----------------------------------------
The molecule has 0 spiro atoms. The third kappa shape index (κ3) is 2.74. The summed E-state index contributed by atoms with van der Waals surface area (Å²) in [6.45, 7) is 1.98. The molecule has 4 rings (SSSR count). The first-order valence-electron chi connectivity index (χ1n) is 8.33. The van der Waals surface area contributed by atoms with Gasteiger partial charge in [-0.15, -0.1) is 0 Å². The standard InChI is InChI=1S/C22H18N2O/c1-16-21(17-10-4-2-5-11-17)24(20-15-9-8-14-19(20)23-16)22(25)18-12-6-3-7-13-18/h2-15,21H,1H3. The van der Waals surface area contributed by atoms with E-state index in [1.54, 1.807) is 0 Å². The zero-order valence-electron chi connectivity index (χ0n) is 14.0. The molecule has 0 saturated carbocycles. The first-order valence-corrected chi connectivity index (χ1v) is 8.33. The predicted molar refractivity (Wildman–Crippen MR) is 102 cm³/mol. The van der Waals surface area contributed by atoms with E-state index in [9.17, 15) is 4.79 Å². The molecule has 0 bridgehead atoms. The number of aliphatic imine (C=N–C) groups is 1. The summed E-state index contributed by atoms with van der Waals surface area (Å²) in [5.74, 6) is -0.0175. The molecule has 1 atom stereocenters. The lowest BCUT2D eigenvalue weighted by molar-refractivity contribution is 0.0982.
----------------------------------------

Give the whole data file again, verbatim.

The molecule has 0 spiro atoms. The third kappa shape index (κ3) is 2.74. The summed E-state index contributed by atoms with van der Waals surface area (Å²) in [6.45, 7) is 1.98. The molecule has 4 rings (SSSR count). The first-order valence-electron chi connectivity index (χ1n) is 8.33. The van der Waals surface area contributed by atoms with Gasteiger partial charge in [-0.15, -0.1) is 0 Å². The standard InChI is InChI=1S/C22H18N2O/c1-16-21(17-10-4-2-5-11-17)24(20-15-9-8-14-19(20)23-16)22(25)18-12-6-3-7-13-18/h2-15,21H,1H3. The van der Waals surface area contributed by atoms with E-state index in [1.54, 1.807) is 0 Å². The zero-order valence-electron chi connectivity index (χ0n) is 14.0. The molecule has 0 saturated carbocycles. The first-order valence-corrected chi connectivity index (χ1v) is 8.33. The predicted molar refractivity (Wildman–Crippen MR) is 102 cm³/mol. The van der Waals surface area contributed by atoms with E-state index in [9.17, 15) is 4.79 Å². The molecule has 0 bridgehead atoms. The number of aliphatic imine (C=N–C) groups is 1. The summed E-state index contributed by atoms with van der Waals surface area (Å²) in [5.74, 6) is -0.0175. The molecule has 1 atom stereocenters. The lowest BCUT2D eigenvalue weighted by molar-refractivity contribution is 0.0982.